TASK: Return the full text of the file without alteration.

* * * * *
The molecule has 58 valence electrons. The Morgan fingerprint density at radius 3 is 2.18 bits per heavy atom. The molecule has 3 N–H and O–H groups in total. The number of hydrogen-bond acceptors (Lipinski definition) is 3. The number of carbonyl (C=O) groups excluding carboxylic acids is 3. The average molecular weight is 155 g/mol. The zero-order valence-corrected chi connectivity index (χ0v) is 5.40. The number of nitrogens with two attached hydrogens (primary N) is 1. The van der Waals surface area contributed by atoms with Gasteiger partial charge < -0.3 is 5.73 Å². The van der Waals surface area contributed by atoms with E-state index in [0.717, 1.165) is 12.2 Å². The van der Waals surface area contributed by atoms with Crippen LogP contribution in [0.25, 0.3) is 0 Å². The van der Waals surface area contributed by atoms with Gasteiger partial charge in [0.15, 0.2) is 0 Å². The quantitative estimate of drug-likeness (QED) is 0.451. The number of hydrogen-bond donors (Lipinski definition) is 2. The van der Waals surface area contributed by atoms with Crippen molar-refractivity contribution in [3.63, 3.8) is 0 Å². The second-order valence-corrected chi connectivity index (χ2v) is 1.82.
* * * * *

The molecule has 58 valence electrons. The Morgan fingerprint density at radius 3 is 2.18 bits per heavy atom. The molecule has 3 N–H and O–H groups in total. The number of hydrogen-bond acceptors (Lipinski definition) is 3. The number of carbonyl (C=O) groups excluding carboxylic acids is 3. The average molecular weight is 155 g/mol. The zero-order valence-corrected chi connectivity index (χ0v) is 5.40. The number of nitrogens with two attached hydrogens (primary N) is 1. The van der Waals surface area contributed by atoms with Gasteiger partial charge < -0.3 is 5.73 Å². The van der Waals surface area contributed by atoms with E-state index in [0.717, 1.165) is 12.2 Å². The van der Waals surface area contributed by atoms with Crippen LogP contribution in [0.25, 0.3) is 0 Å². The van der Waals surface area contributed by atoms with Gasteiger partial charge in [0.15, 0.2) is 0 Å². The quantitative estimate of drug-likeness (QED) is 0.451. The number of hydrogen-bond donors (Lipinski definition) is 2. The van der Waals surface area contributed by atoms with Crippen molar-refractivity contribution in [3.63, 3.8) is 0 Å². The second-order valence-corrected chi connectivity index (χ2v) is 1.82.